We have to change the build configuration of bind so that it includes the desired filter-aaaa-on-v4 option. To that end, we edit the Makefile in feeds/packages/net/bind/Makefile and add the flag --enable-filter-aaaa to the CONFIGURE_ARGS:

	--enable-shared \
	--enable-static \
	--with-randomdev="/dev/urandom" \
	--disable-threads \
	--disable-linux-caps \
	--with-openssl="$(STAGING_DIR)/usr" \
	--with-libtool \
	--with-libxml2=no \
	--enable-epoll=yes \
	--with-gost=no \
	--with-gssapi=no \
	--with-ecdsa=no \
	--with-readline=no \

Before we can build the package, the OpenWRT build system has to be installed, for that we need to run

make tools/install
make toolchain/install

This can take quite a while, depending on the beefiness of your CPU. Once the tools are built, we can finally build the bind-server package

make package/bind/compile
make package/bind/install

Installing the packages on the router

When the build process is finished, you will find a bind-lib and a bind-server package in bin/ar71xx/packages/packages/. Copy these two to your router (remember to replace with your router’s IP address).

scp bin/ar71xx/packages/packages/bind-* root@

Now SSH into the router and install the packages. The --force-checksum flag is necessary, as our modified packages obviously don’t match the checksum of the official packages.

opkg install --force-checksum /tmp/bind-*

Caution: this will automatically start bind in its default configuration and cause your router to be unable to resolve local names until we fix the configuration and restart bind and dnsmasq.

After successful installation you can delete both .ipk files from /tmp.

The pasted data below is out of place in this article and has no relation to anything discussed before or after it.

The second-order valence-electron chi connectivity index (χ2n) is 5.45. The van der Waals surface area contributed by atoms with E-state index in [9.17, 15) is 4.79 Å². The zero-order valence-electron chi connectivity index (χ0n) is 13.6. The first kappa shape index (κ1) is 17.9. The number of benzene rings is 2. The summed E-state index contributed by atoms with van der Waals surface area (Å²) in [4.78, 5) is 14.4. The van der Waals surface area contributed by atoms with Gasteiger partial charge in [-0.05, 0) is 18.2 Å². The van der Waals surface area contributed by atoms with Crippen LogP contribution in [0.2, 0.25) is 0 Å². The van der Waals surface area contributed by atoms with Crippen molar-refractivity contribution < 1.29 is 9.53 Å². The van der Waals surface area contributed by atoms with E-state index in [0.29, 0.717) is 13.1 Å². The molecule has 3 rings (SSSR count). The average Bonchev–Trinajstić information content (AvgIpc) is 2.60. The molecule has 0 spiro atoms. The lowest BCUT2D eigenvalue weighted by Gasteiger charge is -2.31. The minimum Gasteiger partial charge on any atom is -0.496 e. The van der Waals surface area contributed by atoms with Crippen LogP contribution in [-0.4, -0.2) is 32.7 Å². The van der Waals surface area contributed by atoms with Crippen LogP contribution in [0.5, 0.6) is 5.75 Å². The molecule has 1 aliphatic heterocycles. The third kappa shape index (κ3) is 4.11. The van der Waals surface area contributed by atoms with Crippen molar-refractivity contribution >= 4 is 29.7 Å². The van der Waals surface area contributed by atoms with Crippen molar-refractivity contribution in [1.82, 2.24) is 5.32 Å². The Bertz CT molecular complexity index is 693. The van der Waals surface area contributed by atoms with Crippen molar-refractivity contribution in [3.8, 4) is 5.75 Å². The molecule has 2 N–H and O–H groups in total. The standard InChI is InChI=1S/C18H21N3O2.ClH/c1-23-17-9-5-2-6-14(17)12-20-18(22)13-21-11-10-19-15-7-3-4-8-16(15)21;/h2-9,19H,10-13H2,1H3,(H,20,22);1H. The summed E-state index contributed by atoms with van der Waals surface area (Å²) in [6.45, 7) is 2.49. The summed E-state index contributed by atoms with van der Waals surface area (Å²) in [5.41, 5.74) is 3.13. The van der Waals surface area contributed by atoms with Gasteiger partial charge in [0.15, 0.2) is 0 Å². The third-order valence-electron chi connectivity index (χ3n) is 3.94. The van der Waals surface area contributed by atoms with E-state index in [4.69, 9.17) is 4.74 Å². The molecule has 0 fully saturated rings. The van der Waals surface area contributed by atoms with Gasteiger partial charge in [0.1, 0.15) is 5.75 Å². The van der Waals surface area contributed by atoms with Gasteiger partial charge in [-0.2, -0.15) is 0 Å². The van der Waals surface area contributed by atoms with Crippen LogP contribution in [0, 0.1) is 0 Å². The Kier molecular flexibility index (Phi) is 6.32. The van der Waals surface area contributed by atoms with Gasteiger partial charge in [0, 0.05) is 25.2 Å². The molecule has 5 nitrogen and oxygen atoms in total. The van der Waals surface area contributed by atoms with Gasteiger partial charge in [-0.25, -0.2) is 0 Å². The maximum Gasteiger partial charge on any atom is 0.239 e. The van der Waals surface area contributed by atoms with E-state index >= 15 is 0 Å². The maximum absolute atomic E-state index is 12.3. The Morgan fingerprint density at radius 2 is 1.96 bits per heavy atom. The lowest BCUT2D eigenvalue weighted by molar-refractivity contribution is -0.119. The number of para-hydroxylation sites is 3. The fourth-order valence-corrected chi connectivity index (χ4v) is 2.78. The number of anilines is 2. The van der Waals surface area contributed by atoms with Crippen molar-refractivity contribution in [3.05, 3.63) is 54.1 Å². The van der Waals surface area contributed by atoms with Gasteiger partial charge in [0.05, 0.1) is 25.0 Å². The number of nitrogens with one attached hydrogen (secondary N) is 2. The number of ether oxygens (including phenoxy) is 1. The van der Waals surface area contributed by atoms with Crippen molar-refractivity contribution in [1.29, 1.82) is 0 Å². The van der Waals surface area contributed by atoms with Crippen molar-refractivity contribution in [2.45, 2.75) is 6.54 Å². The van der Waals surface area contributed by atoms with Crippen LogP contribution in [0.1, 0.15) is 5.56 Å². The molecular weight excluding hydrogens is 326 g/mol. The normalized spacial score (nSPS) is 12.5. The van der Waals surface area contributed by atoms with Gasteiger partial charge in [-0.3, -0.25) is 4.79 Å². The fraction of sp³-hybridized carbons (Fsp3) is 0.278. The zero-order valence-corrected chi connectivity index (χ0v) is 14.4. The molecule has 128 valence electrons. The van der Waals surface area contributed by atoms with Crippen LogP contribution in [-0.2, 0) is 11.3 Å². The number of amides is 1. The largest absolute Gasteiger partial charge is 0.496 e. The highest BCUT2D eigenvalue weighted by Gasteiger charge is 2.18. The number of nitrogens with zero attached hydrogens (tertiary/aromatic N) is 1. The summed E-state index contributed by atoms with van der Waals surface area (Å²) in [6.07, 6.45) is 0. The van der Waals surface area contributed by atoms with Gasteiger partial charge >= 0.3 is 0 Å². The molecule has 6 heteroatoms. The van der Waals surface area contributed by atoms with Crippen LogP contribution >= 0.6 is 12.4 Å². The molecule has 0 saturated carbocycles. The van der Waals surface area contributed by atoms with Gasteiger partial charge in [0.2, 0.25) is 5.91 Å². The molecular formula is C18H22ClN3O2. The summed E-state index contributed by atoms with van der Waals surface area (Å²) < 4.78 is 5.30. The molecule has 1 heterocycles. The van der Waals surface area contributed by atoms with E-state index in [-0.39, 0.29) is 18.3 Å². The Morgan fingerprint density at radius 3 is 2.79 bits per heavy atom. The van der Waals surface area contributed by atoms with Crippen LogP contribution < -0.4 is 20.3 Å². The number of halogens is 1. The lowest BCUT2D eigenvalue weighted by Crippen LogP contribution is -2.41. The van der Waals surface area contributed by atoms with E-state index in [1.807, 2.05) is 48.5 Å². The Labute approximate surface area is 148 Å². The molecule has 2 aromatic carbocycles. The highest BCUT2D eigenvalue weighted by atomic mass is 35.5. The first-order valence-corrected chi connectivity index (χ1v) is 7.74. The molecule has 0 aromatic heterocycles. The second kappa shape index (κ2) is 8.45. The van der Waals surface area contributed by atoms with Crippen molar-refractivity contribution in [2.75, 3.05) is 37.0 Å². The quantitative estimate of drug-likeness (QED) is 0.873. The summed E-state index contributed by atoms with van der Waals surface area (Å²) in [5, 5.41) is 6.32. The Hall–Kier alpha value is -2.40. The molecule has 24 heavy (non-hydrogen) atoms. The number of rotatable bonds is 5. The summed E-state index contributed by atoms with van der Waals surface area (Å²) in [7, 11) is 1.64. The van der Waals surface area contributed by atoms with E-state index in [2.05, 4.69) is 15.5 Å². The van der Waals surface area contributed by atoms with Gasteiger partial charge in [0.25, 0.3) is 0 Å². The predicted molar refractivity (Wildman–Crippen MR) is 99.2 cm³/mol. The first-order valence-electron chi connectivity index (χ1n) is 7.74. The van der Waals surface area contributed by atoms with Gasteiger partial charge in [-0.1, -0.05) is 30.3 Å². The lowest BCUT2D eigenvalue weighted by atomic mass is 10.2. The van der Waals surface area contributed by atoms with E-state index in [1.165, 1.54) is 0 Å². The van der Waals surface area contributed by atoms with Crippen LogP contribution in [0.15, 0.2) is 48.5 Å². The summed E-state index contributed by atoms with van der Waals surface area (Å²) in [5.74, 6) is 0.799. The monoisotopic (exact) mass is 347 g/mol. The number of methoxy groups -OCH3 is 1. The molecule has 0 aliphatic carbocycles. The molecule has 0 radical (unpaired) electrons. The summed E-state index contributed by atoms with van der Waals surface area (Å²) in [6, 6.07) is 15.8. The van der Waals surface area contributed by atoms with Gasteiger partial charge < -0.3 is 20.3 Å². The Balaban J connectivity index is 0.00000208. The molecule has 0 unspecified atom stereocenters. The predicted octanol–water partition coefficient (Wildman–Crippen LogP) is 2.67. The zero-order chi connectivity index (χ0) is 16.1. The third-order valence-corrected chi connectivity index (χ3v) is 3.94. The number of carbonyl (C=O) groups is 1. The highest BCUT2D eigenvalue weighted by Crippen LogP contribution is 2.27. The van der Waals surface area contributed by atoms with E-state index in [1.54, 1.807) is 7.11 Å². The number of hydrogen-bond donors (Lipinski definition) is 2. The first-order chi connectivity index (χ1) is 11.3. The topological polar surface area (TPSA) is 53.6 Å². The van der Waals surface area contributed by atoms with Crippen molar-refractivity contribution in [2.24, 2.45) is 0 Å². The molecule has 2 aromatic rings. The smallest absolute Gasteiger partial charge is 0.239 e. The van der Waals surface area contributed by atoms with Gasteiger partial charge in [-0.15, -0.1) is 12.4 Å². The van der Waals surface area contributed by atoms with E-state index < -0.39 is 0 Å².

Configuring bind and dnsmasq

Change /etc/bind/named.conf on the router to the following.

options {
    directory "/tmp";

    forwarders {
	// OpenDNS - replace this with the DNS servers you want to use. Or leave it.;;
    forward only;

    dnssec-enable no;

    auth-nxdomain no;
    // run bind on the local loopback interface only and listen on port 2053
    listen-on port 2053 {; };
    listen-on-v6 port 2053 { ::1; };
    filter-aaaa-on-v4 yes;
    allow-query { any; }; // If running a on a public IP
    allow-recursion { any; }; // If running a on a public IP
    allow-query-cache { any; }; // If running a on a public IP

Note: in an older version of this tutorial I had listen-on-v6 port commented out. On LEDE this caused bind to listen on port 53 on IPv6, as that is the default if nothing else is specified. This in turn prevented dnsmasq from starting, because it could not listen on port 53. There is no harm in bind listening on ::1 as well.

Finally, dnsmasq needs to be told to forward requests for to bind. This can be done by adding / in the web interface in the DNS forwardings field under NetworkDHCP and DNS (don’t forget to Save & Apply). Alternatively you can manually add a line list server '/' to the section config dnsmasq in /etc/config/dhcp.

Now we only need to restart both bind and dnsmasq and we are all set.

/etc/init.d/named restart
/etc/init.d/dnsmasq restart

You can test if it works, by issuing the following from a machine that sits behind the router (replace with the IP of your router).

dig @ AAAA
dig @

The first should yield an empty response and the second should return a number of IPv4 addresses.